What is the one most common mistake that people make, while doing covers?
I think the biggest problem nowadays is ignorance. Singers and producers who sit down to do a remake of an old song have little or no acquaintance of its underlying principles. I think this applies especially to covers of classic songs that are built on raags and taals. You can’t really be innovative with those songs because they are rule-bound – the rhythmic and melodic parameters have already been laid out. You can improvise within that framework – and this can be very exciting for a singer – but you must be initiated into the context.
How do you deal with fame and the trappings that come along with being a celebrity?
The good news is, I don’t court fame. So it doesn’t court me back. If and when there are stirrings of celebrity, I crush them with my bookish, next-door-uncleji persona.
How closely did you follow Hindi film music? Favourite singers, songs, composers?
I grew up listening to a lot of RD Burman. In particular to the Gulzar-RD combo — that was the soundtrack to my adolescence. If you think about it, it is unusual as I am a child of the 90s, and not the 70s. But there was something sublime about that musical combine. Gulzar’s words were suggestive, abstract and playful, and RD’s tunes were wayward, epic and phantasmagorical. It was all very commensurate with the drama of my teenage rebellions!
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Here is a full video from our historic session yesterday. If there’s anything we can learn in this difficult time, let it be the value of cooperation across borders. LOVE CONQUERS ALL ♥️♥️♥️ A very special thanks to Faridaji’s genius granddaughter @mehrunnisaiamin for setting this up, and to @anthonysoshil and @bhangusayeen for making the video #alisethi #rekhabhardwaj #vishalbhardwaj #faridakhanum #india #pakistan #lockdown #coronavirus #music #collaboration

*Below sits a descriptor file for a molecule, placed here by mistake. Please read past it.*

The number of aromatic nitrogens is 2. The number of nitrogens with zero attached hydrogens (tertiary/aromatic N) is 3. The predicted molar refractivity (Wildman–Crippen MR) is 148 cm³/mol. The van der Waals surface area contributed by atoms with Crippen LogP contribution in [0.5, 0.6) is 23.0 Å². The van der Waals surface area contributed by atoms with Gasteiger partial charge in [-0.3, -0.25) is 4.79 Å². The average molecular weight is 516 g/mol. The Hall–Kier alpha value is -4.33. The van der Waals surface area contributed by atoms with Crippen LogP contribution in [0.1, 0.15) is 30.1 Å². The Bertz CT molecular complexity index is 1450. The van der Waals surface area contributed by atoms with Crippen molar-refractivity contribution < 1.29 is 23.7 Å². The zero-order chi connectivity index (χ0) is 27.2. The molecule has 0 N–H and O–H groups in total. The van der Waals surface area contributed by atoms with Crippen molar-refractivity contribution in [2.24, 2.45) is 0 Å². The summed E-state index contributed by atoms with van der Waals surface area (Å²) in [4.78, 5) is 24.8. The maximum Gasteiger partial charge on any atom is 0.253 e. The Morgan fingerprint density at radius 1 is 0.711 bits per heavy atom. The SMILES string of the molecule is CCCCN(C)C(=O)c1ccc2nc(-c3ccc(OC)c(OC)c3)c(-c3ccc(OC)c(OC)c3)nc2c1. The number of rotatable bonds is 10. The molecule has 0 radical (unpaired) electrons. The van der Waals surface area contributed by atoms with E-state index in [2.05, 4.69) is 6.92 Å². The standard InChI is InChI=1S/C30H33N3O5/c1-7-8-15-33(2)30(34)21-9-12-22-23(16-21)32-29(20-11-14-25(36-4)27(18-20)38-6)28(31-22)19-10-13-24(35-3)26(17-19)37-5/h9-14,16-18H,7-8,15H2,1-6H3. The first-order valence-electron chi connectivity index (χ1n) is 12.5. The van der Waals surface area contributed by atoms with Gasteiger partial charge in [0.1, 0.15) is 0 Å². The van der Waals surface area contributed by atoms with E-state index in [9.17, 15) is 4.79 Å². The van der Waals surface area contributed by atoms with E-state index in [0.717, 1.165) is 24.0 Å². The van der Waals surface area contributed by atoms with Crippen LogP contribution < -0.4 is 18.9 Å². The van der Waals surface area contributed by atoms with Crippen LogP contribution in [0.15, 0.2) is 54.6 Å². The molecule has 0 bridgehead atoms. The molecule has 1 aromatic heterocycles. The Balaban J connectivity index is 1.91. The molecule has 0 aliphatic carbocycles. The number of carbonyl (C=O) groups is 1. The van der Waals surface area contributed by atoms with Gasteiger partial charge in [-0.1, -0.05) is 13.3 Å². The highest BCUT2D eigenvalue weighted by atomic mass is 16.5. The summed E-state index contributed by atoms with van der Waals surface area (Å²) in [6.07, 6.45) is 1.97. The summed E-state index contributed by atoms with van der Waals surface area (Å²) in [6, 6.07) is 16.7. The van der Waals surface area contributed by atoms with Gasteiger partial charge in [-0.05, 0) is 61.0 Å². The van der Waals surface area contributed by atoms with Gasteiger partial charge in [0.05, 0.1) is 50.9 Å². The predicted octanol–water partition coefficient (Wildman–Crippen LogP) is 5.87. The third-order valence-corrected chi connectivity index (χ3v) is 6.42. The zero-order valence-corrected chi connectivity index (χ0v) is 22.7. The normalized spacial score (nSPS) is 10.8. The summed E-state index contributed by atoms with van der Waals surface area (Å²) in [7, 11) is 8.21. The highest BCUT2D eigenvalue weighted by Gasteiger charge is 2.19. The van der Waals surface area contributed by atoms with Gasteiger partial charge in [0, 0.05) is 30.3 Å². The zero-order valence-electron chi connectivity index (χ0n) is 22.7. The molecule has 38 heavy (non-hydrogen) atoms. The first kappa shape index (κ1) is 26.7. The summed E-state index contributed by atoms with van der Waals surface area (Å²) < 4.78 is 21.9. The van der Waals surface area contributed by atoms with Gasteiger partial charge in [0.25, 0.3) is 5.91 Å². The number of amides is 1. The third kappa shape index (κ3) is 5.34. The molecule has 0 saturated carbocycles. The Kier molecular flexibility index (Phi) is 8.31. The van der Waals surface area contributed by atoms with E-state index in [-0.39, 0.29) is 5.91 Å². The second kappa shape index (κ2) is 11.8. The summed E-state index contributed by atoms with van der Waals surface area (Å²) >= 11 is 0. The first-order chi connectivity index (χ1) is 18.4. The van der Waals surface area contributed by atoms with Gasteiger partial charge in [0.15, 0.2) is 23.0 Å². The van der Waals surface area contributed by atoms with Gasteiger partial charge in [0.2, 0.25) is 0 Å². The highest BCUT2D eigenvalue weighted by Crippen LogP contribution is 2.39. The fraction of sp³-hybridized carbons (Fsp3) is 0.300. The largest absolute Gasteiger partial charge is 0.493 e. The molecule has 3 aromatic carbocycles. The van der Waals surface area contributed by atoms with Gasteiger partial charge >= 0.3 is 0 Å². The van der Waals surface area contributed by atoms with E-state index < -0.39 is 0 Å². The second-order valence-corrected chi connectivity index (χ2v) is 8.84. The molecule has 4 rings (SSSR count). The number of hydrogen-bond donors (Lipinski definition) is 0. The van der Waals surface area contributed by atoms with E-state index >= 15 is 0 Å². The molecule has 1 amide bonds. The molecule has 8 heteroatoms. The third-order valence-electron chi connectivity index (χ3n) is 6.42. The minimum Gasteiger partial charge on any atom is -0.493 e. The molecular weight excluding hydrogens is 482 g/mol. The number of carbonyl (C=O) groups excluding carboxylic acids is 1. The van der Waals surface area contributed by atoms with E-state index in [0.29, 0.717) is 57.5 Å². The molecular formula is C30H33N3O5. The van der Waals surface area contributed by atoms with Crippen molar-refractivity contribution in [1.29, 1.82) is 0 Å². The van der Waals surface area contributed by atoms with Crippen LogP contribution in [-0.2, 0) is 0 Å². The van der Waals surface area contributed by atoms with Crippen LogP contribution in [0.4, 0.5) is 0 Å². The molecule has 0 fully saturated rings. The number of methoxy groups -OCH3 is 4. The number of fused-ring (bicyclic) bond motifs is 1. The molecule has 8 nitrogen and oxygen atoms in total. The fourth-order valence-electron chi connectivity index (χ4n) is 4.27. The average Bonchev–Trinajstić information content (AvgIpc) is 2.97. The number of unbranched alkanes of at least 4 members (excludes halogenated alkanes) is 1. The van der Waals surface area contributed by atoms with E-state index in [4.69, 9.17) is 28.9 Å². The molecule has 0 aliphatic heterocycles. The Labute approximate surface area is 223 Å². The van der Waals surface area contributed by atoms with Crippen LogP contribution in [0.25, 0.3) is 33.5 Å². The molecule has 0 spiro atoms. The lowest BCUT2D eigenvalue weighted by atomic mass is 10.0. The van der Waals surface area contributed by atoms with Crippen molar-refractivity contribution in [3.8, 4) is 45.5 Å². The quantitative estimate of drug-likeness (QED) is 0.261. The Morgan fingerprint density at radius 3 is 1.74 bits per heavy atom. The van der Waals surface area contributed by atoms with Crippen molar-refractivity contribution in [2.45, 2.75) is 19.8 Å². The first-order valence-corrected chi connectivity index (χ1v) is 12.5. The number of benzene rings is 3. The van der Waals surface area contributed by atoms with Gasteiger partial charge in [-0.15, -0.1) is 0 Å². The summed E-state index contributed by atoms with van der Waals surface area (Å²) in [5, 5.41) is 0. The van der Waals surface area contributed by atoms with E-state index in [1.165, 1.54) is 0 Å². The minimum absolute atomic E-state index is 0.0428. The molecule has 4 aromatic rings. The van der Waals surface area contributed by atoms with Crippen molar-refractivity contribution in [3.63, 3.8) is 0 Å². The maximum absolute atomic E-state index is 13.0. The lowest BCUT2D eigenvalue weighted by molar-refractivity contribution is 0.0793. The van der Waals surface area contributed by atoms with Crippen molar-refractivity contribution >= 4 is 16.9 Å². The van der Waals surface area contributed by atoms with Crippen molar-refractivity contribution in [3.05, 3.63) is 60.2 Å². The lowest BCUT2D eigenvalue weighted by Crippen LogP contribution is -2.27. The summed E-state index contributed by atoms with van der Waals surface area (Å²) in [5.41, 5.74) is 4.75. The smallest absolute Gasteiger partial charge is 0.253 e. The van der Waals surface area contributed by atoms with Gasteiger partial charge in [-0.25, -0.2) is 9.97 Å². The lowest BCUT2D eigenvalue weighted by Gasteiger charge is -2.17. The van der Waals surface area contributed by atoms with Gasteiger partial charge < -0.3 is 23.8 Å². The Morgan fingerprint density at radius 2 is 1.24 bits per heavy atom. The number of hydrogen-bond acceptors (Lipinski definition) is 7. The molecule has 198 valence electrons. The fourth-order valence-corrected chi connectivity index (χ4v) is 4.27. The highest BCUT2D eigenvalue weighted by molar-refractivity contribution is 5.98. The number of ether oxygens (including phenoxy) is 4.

What kind of music do you listen to unwind? Any international artistes whose career you would like to emulate?
I can no longer listen to music to unwind. My brain can only process music as information. This happens when you develop a habit of riyaz — all music is experienced as muscle memory. As for artistes, I would like to emulate none because I think my circumstances are strange and singular.
Would you like to sing for Hindi films? Any particular composer, director you would like to work with?
I love the musical sensibility of Vishal Bhardwaj. I also like Rochak Kohli’s recent work. Who doesn’t want to sing for Hindi films, but now is apparently a bad time.
You have a dedicated following in India, anything you’d like to say to them? Maybe a concert in India, once the politics gets a little better?
I am always surprised, delighted, chuffed and gobsmacked to see, hear and read the responses of Indian fans. It’s amazing to me because I have never really performed in India with a full band. Of course, one day I would love to, when peace, love and sanity prevails across our borders.